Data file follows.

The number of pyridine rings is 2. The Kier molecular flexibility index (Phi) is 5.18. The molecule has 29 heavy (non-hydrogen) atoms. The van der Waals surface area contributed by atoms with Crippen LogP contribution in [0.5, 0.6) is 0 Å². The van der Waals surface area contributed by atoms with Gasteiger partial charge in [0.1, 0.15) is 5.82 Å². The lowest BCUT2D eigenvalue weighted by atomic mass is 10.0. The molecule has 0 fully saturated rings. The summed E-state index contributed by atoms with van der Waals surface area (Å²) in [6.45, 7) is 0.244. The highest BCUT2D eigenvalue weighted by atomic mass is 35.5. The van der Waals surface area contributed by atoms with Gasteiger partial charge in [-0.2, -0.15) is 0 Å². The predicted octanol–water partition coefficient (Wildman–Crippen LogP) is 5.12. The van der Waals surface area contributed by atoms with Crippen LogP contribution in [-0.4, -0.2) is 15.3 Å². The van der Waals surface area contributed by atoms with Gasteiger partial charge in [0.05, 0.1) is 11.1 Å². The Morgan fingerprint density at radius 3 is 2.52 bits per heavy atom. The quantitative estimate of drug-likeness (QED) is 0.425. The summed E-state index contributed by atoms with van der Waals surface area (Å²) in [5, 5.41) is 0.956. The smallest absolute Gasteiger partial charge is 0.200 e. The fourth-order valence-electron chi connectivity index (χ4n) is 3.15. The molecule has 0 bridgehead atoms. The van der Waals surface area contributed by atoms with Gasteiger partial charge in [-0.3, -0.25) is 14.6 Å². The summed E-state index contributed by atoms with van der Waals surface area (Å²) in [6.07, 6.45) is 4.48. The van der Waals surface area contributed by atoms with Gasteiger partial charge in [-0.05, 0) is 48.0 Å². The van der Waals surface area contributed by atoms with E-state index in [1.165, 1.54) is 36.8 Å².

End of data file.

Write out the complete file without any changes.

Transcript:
The number of pyridine rings is 2. The Kier molecular flexibility index (Phi) is 5.18. The molecule has 29 heavy (non-hydrogen) atoms. The van der Waals surface area contributed by atoms with Crippen LogP contribution in [0.5, 0.6) is 0 Å². The van der Waals surface area contributed by atoms with Gasteiger partial charge in [0.1, 0.15) is 5.82 Å². The lowest BCUT2D eigenvalue weighted by atomic mass is 10.0. The molecule has 0 fully saturated rings. The summed E-state index contributed by atoms with van der Waals surface area (Å²) in [6.45, 7) is 0.244. The highest BCUT2D eigenvalue weighted by atomic mass is 35.5. The van der Waals surface area contributed by atoms with Gasteiger partial charge in [-0.2, -0.15) is 0 Å². The predicted octanol–water partition coefficient (Wildman–Crippen LogP) is 5.12. The van der Waals surface area contributed by atoms with Crippen LogP contribution in [-0.4, -0.2) is 15.3 Å². The van der Waals surface area contributed by atoms with Gasteiger partial charge in [0.05, 0.1) is 11.1 Å². The Morgan fingerprint density at radius 3 is 2.52 bits per heavy atom. The quantitative estimate of drug-likeness (QED) is 0.425. The summed E-state index contributed by atoms with van der Waals surface area (Å²) in [5, 5.41) is 0.956. The smallest absolute Gasteiger partial charge is 0.200 e. The fourth-order valence-electron chi connectivity index (χ4n) is 3.15. The molecule has 0 bridgehead atoms. The van der Waals surface area contributed by atoms with Gasteiger partial charge in [-0.3, -0.25) is 14.6 Å². The summed E-state index contributed by atoms with van der Waals surface area (Å²) in [6.07, 6.45) is 4.48. The van der Waals surface area contributed by atoms with Gasteiger partial charge in [-0.05, 0) is 48.0 Å². The van der Waals surface area contributed by atoms with E-state index in [1.165, 1.54) is 36.8 Å².